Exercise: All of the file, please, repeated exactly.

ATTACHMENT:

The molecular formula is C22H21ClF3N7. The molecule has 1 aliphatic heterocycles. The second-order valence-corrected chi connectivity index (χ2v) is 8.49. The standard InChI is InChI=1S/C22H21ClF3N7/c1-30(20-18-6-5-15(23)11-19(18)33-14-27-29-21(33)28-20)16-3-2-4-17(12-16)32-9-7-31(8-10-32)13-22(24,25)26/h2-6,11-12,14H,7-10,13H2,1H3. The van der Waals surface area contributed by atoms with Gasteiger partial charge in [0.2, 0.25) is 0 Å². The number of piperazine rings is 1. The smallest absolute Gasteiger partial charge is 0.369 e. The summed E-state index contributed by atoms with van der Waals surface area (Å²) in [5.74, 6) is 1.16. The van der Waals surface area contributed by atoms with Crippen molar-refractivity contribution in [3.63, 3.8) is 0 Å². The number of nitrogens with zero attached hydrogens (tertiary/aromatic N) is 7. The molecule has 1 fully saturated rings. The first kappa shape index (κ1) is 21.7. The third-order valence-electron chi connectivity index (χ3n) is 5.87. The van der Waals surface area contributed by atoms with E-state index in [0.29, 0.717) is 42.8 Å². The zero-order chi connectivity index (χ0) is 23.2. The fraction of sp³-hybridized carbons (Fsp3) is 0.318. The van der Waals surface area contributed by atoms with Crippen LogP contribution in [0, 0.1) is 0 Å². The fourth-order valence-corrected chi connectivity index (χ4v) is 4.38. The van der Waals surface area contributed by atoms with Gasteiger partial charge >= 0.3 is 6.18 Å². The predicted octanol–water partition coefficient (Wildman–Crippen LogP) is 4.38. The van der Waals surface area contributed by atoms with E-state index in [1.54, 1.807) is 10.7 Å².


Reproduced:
The molecular formula is C22H21ClF3N7. The molecule has 1 aliphatic heterocycles. The second-order valence-corrected chi connectivity index (χ2v) is 8.49. The standard InChI is InChI=1S/C22H21ClF3N7/c1-30(20-18-6-5-15(23)11-19(18)33-14-27-29-21(33)28-20)16-3-2-4-17(12-16)32-9-7-31(8-10-32)13-22(24,25)26/h2-6,11-12,14H,7-10,13H2,1H3. The van der Waals surface area contributed by atoms with Gasteiger partial charge in [0.2, 0.25) is 0 Å². The number of piperazine rings is 1. The smallest absolute Gasteiger partial charge is 0.369 e. The summed E-state index contributed by atoms with van der Waals surface area (Å²) in [5.74, 6) is 1.16. The van der Waals surface area contributed by atoms with Crippen molar-refractivity contribution in [3.63, 3.8) is 0 Å². The number of nitrogens with zero attached hydrogens (tertiary/aromatic N) is 7. The molecule has 1 fully saturated rings. The first kappa shape index (κ1) is 21.7. The third-order valence-electron chi connectivity index (χ3n) is 5.87. The van der Waals surface area contributed by atoms with E-state index in [0.29, 0.717) is 42.8 Å². The zero-order chi connectivity index (χ0) is 23.2. The fraction of sp³-hybridized carbons (Fsp3) is 0.318. The van der Waals surface area contributed by atoms with Crippen LogP contribution in [0, 0.1) is 0 Å². The fourth-order valence-corrected chi connectivity index (χ4v) is 4.38. The van der Waals surface area contributed by atoms with Gasteiger partial charge >= 0.3 is 6.18 Å². The predicted octanol–water partition coefficient (Wildman–Crippen LogP) is 4.38. The van der Waals surface area contributed by atoms with E-state index in [1.54, 1.807) is 10.7 Å².